Indie-rock band Wildermiss rented a flatbed trailer for mobile, on-demand concerts along the Front Range. The Catamounts launched “The Rough,” a play designed to be viewed from your personal golf cart at Westminster Legacy Ridge Golf Course. History Colorado’s “The Lost Book of Astrid Lee” wove mystery and history into a citywide scavenger hunt. Japanese Arts Network’s “Yotto” employed yokai (Japanese ghosts) to revisit a dark past of redlining and segregation in Five Points and Capitol Hill, by car.
Vehicles became mobile party units and living rooms, chairs and couches. With its usual staging area closed to the public, Denver Film’s wildly popular Film on the Rocks returned to Red Rocks’ parking lot with the state’s largest inflatable movie screen. Drag queens performed in mall lots, and bands played at drive-in theaters. But perhaps the most pioneering experiments coincided with Halloween.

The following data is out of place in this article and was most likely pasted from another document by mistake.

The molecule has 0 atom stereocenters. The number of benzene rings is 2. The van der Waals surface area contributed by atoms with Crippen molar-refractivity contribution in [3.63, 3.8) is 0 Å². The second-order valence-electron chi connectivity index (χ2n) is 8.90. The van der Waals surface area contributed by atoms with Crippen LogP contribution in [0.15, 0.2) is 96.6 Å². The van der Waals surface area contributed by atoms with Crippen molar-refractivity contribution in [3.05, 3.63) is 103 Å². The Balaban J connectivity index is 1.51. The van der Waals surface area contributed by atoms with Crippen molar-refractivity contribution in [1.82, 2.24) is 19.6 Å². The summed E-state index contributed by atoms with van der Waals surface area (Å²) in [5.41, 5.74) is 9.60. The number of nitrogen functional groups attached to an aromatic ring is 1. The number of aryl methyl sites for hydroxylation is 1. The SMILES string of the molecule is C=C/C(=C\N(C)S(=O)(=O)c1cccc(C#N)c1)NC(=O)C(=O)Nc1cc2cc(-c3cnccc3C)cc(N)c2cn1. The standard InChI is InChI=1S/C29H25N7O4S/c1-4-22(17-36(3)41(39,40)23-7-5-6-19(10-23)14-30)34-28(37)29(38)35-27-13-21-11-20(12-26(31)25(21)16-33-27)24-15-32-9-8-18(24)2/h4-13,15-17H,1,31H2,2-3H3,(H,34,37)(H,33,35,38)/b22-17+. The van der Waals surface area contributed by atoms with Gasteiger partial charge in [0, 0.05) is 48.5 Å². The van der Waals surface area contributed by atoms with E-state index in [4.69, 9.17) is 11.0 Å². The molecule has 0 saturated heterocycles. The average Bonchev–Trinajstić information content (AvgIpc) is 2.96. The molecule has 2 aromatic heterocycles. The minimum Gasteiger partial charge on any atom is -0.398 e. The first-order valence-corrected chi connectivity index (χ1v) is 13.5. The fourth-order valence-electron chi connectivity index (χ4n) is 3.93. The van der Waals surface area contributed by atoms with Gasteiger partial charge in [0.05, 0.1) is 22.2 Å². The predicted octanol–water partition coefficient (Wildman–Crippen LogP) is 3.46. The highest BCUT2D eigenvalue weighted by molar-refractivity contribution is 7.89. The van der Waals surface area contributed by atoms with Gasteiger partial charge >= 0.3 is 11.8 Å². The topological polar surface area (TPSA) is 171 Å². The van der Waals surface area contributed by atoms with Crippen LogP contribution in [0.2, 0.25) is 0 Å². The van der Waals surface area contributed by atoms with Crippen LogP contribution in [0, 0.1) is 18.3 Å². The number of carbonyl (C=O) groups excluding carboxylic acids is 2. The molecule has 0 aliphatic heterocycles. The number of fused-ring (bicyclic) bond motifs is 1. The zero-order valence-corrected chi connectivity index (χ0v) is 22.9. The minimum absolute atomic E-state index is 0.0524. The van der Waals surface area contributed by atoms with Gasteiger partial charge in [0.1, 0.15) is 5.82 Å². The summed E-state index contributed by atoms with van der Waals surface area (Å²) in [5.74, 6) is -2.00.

“No Place to Go,” a queer haunted house that explored the horror of the binary, used a smartphone app and later, virtual reality, in a “drive-to” (as opposed to drive-thru) experience. Designed pre-pandemic, then radically reimagined with site-specific installations, it was a triumph for fast-rising creators Frankie Toan, Serena Chopra, Kate Speer and their artistic collaborators. Rainbow Militia, Amber Blais’ circus-arts company, customized an abandoned house for surreal, room-to-room shows with their own themes, performers and ventilation, including the spooky, elaborate “Death’s Unraveling.”
“It is amazing how many people keep asking me if this is going to be a yearly thing,” artist Toan said in October. “I’m like, ‘It took us two years to make this one!’ ”